2010 is the European Year for Combating Poverty and Social Exclusion. I am very pleased that the European Year will not only be remembered for the campaigns but also for the EU managing to set a poverty target. The latest employment and social affairs ministers meeting on 7 June set a target of lifting at least 20 million out of poverty or exclusion and I hope that the EU leaders will endorse this target on 17 June.

Another flagship initiative — "Youth on the move" — will seek to improve the way our education systems perform and ease young people’s entry into the labour market. Unemployment among young people strikes me as particularly worrying. Together with Ms Vassiliou, I will be presenting this initiative in the autumn.

There are still a number of issues to resolve with Europe 2020. The EU headline targets need to be translated into national targets and various governance issues need to be settled.

Nonetheless, I believe Europe 2020 is taking shape and we can now start concentrating on tackling the challenges for the future.

Among the thorniest issues is pensions. Over the last 15 years, most Member States have reformed their pension arrangements with an eye to the fast-declining ratio between the working-age population and the retired population.

For the first time, the working-age population will be significantly smaller than those who have retired.

The crisis has made it all the more urgent to tackle the long-term problem of our pension systems’ sustainability.

In collaboration with my fellow Commissioners Barnier and Rehn, I have taken steps to draft a Green Paper on adequate, sustainable and safe pensions.

It will provide a basis for a wide consultation of all stakeholders on how we should modernise the current EU framework for pensions.

Contrary to some press reports, the Green Paper will not propose a pensionable age, which is an issue for the Member States to decide, along with many other aspects of pensions.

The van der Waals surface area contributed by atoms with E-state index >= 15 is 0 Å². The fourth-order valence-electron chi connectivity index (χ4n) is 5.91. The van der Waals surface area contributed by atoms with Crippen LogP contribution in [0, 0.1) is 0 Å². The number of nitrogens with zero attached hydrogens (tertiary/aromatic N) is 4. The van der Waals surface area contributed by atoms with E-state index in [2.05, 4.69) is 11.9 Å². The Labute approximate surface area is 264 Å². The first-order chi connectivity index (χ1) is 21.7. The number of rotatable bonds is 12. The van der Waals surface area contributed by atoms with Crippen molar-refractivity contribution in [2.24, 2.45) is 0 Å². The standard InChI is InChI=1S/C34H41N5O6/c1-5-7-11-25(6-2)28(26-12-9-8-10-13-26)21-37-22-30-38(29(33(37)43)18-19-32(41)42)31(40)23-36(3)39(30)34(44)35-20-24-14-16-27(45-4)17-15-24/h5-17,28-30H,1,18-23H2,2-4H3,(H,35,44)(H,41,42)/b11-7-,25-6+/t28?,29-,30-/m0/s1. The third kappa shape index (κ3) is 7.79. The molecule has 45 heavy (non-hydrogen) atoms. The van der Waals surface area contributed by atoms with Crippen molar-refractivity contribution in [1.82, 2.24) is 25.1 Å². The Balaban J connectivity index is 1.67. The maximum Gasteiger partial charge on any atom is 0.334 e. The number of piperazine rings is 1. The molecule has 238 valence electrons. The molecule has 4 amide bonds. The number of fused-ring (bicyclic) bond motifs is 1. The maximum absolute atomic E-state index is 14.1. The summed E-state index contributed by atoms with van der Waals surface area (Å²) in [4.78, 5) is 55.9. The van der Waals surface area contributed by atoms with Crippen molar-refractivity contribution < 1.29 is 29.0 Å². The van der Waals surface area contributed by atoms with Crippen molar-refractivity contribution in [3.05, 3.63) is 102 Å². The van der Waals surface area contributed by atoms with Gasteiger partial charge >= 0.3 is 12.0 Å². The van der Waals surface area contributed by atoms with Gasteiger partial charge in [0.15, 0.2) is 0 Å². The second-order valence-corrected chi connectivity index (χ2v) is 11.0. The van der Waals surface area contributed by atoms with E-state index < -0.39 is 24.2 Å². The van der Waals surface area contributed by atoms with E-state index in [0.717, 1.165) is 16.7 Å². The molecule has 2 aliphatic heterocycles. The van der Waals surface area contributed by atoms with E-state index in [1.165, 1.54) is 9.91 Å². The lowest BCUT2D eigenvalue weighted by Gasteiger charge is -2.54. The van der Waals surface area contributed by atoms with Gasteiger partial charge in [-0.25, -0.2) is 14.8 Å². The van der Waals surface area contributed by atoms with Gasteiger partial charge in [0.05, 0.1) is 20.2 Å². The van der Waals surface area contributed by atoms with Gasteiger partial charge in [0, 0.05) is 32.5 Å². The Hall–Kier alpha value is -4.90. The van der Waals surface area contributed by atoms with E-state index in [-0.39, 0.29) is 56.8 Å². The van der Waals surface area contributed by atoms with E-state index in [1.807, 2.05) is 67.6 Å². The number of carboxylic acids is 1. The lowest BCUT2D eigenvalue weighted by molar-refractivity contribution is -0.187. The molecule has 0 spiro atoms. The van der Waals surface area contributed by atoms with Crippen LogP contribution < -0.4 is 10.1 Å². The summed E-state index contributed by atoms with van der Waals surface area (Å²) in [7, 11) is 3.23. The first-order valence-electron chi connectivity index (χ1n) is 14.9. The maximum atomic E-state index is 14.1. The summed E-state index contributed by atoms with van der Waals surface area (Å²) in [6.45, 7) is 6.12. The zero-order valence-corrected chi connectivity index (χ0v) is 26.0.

Ladies and gentlemen, among the files I have inherited are the complex issues of working time and the posting of workers.

The Commission has started work on reviewing the Working Time Directive. We have just completed the first stage of consultation of the social partners.

Our fundamental goal is to ensure that exceptions to working time rules do not put workers' health and safety at risk. But we aim to take a fresh look at all the issues, including the structural changes in working patterns over recent years, and their implications for the working time needs of businesses and workers.

Given the preparatory work necessary, we will not be able to table a proposal for legislation in the immediate months.

The other hot potato is the Posting of Workers Directive, which has been difficult to apply in some Member States.

The Commission is considering the options on how to ensure a more uniform enforcement of the Directive across the Member States.

Naturally, we will also be taking account of the social partners' recent contribution and the report from Mr Monti on the relaunching of the Internal Market.

Recently, we launched the mid-term review of the health and safety strategy. Let me also flag that a proposal on electromagnetic fields will be presented in 2010

Another important point I must mention is the future of our financial instruments.

The upcoming budget review may bring significant changes to the European Social Fund and the European Globalisation Adjustment Fund and we need to ensure that they can fully support the implementation of Europe 2020.

Ladies and gentlemen, my first 100 days as Commissioner have been very full and very exciting too.

During that time the Commission has set out its programme for this year and sketched out a strategy for the next decade.

We cannot do it on our own. We need to work with the other institutions, the Member States, the social partners and civil society.

We need the inspiration that comes from such projects as Well-being 2030.

Finally, let me say a few words about an aspect of social inclusion which is particularly close to my heart: sport. Sport provides citizens with opportunities to interact and join social networks. It contributes to economic growth and job creation, it can also help to revitalise disadvantaged areas. The Football World Cup starts today. I am certain that we will all gain inspiration from the games, especially those in South Africa.

Thank you.